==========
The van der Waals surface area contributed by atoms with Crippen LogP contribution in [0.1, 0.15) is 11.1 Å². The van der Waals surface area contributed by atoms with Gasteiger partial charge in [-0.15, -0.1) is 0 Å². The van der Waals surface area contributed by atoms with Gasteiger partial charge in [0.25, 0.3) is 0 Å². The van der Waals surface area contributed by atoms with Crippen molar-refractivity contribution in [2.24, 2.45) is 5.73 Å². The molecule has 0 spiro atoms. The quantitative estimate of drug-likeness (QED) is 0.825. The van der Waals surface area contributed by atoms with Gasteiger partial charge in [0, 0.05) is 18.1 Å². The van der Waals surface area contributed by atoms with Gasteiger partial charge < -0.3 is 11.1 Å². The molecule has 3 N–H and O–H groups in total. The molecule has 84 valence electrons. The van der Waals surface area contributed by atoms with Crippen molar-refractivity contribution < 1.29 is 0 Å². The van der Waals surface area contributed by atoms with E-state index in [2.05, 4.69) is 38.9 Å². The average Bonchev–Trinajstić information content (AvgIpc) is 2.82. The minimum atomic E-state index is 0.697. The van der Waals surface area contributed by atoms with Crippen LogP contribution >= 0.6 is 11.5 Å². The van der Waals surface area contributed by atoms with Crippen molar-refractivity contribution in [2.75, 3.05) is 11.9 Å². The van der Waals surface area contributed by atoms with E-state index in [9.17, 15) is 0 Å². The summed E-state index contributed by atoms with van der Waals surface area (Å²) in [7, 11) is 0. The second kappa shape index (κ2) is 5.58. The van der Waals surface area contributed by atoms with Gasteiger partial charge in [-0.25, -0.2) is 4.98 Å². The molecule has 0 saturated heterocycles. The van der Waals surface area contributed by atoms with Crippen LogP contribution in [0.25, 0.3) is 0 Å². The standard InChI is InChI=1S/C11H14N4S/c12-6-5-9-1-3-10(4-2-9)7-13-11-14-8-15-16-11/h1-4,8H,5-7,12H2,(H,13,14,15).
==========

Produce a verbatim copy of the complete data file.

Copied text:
The van der Waals surface area contributed by atoms with Crippen LogP contribution in [0.1, 0.15) is 11.1 Å². The van der Waals surface area contributed by atoms with Gasteiger partial charge in [-0.15, -0.1) is 0 Å². The van der Waals surface area contributed by atoms with Gasteiger partial charge in [0.25, 0.3) is 0 Å². The van der Waals surface area contributed by atoms with Crippen molar-refractivity contribution in [2.24, 2.45) is 5.73 Å². The molecule has 0 spiro atoms. The quantitative estimate of drug-likeness (QED) is 0.825. The van der Waals surface area contributed by atoms with Gasteiger partial charge in [0, 0.05) is 18.1 Å². The van der Waals surface area contributed by atoms with Gasteiger partial charge < -0.3 is 11.1 Å². The molecule has 3 N–H and O–H groups in total. The molecule has 84 valence electrons. The van der Waals surface area contributed by atoms with Crippen molar-refractivity contribution < 1.29 is 0 Å². The van der Waals surface area contributed by atoms with E-state index in [2.05, 4.69) is 38.9 Å². The average Bonchev–Trinajstić information content (AvgIpc) is 2.82. The minimum atomic E-state index is 0.697. The van der Waals surface area contributed by atoms with Crippen LogP contribution >= 0.6 is 11.5 Å². The van der Waals surface area contributed by atoms with Crippen molar-refractivity contribution in [2.75, 3.05) is 11.9 Å². The van der Waals surface area contributed by atoms with E-state index in [9.17, 15) is 0 Å². The summed E-state index contributed by atoms with van der Waals surface area (Å²) in [7, 11) is 0. The second kappa shape index (κ2) is 5.58. The van der Waals surface area contributed by atoms with Gasteiger partial charge in [-0.25, -0.2) is 4.98 Å². The molecule has 0 saturated heterocycles. The van der Waals surface area contributed by atoms with Crippen LogP contribution in [0.25, 0.3) is 0 Å². The standard InChI is InChI=1S/C11H14N4S/c12-6-5-9-1-3-10(4-2-9)7-13-11-14-8-15-16-11/h1-4,8H,5-7,12H2,(H,13,14,15).